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07/12/2010 // INFO, STYLE 6 Comments

5 top tips to stay warm whilst cycling…


How to stay warm on a bike

If you’ve been thinking how you can keep yourself warm whilst cycling this winter you are not the only one! We’ve been freezing our proverbials off in the recent cold spell. With all our “learnings” we have put together 5 top tips for staying warm whilst on your bike.

Tip 1 – Keep your ears, feet and hands warm

Cold ears, feet and hands are one of the quickest ways to ruin a nice winter ride.  A simple headband will keep your ears toasty and fit under your helmet comfortably. These can be bought for as little as £13 from stores like Evans.

A good pair of thick socks will keep your feet warmer. However, if you wear cycling shoes you will notice the effect of a pair of overshoes immediately. I have just worn through my Pro Tarmac H2O overshoes. They lasted over two years and did a good job for the price. As a result, I’ve just ordered some more for under £30.

Gloves are a bit tricky. A good fit is essential and I don’t want so much insulation that my grip on the levers is compromised. I’ve just ordered some Seal Skinz, on a recommendation, and will report back once I’ve used them.

Tip 2 – Stay dry

Getting really wet is the final nail in the coffin for me when it comes to cold weather cycling. A drenched bum or a soaked through jacket can take away a lot of a ride’s fun.

A simple rear mud guard can make a big difference. I like the removable ones that SKS make, around £30 at Evans, because they are lightweight, look nice and can be easily switched between my bikes. However, there are plenty on the market and, with a bit of creativity you can even create your own with an old water bottle!

Water bottle mudguard on bike

A great waterproof jacket is essential. You can get the fabulous Proviz Hi Visibility Waterproof jacket at £56, on Going Going Bike. It is not only waterproof but, like all the Proviz kit, is designed for cyclists who want to stand out in the traffic.

Tip 3 – Keep your core warm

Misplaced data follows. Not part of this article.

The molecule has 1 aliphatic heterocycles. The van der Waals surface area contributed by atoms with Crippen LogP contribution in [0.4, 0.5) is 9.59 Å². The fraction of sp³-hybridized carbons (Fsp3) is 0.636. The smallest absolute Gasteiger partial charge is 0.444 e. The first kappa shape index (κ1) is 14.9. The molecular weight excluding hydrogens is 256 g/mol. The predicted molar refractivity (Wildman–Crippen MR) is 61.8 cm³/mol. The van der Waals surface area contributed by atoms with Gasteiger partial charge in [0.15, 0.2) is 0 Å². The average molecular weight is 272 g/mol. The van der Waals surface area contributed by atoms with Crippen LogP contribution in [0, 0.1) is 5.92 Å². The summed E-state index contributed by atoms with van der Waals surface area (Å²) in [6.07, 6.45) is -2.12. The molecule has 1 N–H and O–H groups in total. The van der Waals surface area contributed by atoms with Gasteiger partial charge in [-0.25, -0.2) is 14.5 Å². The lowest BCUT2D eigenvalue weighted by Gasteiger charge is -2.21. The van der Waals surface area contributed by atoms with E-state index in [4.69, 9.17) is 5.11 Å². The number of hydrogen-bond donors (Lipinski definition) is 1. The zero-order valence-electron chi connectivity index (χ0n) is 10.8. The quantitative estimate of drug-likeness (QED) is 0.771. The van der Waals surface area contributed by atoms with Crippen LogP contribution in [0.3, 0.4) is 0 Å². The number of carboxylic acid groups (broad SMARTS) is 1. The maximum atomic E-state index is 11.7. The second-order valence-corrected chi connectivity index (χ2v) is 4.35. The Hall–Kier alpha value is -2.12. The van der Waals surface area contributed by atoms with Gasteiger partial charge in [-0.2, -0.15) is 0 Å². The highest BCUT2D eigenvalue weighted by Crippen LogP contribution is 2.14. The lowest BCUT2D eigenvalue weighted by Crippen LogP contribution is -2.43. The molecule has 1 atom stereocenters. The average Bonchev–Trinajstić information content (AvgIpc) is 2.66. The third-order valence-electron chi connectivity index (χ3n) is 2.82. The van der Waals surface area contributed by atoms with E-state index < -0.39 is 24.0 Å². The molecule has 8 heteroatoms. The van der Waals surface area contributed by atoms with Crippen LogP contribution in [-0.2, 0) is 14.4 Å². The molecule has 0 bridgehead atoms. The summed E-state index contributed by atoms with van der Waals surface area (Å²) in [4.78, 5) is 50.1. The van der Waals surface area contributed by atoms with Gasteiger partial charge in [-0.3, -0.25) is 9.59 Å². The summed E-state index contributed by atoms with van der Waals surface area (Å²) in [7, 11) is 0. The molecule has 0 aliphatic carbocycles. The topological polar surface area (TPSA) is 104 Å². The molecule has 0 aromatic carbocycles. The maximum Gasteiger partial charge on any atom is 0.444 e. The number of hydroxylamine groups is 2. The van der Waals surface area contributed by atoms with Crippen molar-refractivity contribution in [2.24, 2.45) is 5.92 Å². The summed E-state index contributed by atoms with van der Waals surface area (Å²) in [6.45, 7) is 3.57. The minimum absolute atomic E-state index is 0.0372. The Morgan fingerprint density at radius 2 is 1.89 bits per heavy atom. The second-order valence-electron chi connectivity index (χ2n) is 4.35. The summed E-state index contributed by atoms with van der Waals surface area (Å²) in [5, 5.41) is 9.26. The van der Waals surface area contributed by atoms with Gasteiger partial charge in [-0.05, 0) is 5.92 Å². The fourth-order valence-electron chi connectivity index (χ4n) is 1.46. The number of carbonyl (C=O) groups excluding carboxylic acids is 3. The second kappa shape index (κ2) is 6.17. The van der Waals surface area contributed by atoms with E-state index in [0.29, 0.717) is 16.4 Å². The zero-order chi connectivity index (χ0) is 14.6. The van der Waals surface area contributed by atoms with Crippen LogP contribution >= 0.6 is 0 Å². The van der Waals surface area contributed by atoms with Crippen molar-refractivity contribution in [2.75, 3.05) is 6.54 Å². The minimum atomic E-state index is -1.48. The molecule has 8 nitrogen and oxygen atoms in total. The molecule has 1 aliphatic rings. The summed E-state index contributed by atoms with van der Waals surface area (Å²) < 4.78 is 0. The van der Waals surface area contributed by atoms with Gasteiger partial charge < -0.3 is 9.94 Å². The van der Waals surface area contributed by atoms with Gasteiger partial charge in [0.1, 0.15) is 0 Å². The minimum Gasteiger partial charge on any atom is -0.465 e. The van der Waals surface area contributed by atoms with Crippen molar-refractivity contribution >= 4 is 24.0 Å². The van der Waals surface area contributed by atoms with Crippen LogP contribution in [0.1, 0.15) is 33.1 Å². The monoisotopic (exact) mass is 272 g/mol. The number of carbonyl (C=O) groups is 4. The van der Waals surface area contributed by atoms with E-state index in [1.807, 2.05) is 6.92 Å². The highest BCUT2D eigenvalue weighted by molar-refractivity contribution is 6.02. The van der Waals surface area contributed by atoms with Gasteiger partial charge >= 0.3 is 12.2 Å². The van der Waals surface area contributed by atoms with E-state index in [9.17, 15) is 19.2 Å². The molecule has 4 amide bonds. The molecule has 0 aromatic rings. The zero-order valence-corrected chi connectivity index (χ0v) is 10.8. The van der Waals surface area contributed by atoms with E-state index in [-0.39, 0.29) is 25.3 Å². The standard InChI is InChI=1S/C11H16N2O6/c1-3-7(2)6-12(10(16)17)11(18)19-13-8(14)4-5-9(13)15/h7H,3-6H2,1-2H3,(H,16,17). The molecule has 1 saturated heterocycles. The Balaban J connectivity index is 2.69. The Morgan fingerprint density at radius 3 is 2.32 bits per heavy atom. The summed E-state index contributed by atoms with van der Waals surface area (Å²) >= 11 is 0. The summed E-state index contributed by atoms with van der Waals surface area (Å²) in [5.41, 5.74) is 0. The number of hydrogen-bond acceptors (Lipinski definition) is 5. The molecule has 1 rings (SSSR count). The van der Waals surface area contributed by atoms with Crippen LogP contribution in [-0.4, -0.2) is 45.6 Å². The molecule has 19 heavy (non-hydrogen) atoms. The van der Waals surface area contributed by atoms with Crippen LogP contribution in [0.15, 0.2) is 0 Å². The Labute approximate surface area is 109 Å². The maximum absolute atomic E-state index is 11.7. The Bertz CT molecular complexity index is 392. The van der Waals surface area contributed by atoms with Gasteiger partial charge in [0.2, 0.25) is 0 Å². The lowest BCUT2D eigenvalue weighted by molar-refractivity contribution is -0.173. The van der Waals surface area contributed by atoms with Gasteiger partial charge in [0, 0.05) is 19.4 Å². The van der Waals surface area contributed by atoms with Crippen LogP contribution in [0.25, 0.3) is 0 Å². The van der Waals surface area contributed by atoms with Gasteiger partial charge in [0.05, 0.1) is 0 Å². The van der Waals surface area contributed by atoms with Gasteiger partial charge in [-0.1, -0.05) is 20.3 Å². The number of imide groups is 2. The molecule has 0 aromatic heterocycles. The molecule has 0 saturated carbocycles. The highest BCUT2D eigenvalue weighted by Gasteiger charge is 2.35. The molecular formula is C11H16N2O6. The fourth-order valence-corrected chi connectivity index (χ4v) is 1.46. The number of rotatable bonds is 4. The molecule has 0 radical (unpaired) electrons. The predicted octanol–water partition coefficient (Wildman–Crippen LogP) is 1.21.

Keep the core of your body warm by putting on an extra layer. This can be another t-shirt or ordinary vest but will ideally be a cycling specific vest.

For me (rather peculiarly!) wearing a cycling vest makes me feel like a pro cyclist. I think it is something to do with seeing professionals slog up Tour de France mountains with their jersey open and their vest showing.

Anyway, they are perfect for summer or winter so I would recommend you have one regardless of whether it makes you feel professional.

My friends will only buy their vests on their annual pilgrimage to Alpe d’Huez. Not everyone can be so choosy. I have used this vest for the last two years (available at Wiggle for about £20) and it has served me well in both the hot and cold.

Tip 4 – Stop for regular warm drinks

The age-old answer to cold cycling conditions is to stop more frequently and have more hot drinks (and cake!). Coffee and cycling are natural bed fellows, and cold winter rides can be made far more enjoyable/bearable with the addition of an extra stop or two.

Tip 5 – Pedal faster and harder

You might not like me for this final suggestion! A sure fire way to heat yourself up is to pedal harder and faster.

Although, with a moment of weakness, I recently considered that going faster would in fact be colder, pedalling harder will really warm you up.

In fact, unless you decide to get on your bike in full skiing kit, you probably need to pedal hard in addition to wearing proper kit in order to stay warm when the temperature plunges!

Main image courtesy of Bicycle Images; photographer Matt Shaw

6 comments [leave one]
Jennifer Roberts December 7, 2010 at 7:05 pm

Yep, I’m just figuring out the layering options myself to stay warm. I’m either overheating in my cocoon of wool or freezing my extremities off. I wear regular clothes when I commute so I am having particular problems figuring out the shoe thing unless I just haul a pair of office-appropriate with me.

Thanks for the tips. We’re not as wet as you are in London but we have to contend with snow/ice sometimes.


James - Going Going Bike December 8, 2010 at 4:34 pm

@Jennifer – my pleasure. Cold feet are a big problem for those of us who cycle in normal clothes!

I think the answer is in the sock and will be doing a review next week with my findings.

Hopefully I can report back with good news then!


The Girl From Clapham December 7, 2010 at 8:31 pm

Good tips, but: “as little as £13″!! I got a perfectly good headband for £2.99 from Decathlon. Evans is extremely expensive, especially for clothing / accessories. I’m sure most cyclists ride bikes for economic reasons as well as all the others, so how about some tips for a those of us on a modest budget. Thank you.


Andrew Nethercot - Going Going Bike December 8, 2010 at 2:26 pm

Point taken @The Girl From Clapham. We will try to suggest kit for all price brackets…with your recommendation in mind (and as a lifelong fan of decathlon kit)…I would add their headband into the mix £8.99 http://bit.ly/g988IU


Velogance December 12, 2010 at 12:46 pm

Ooh, thanks for this. Any tips on when it’s not safe to ride / what to watch out for in inclement weather? I’m originally from California so icy / snowy conditions are new to me!


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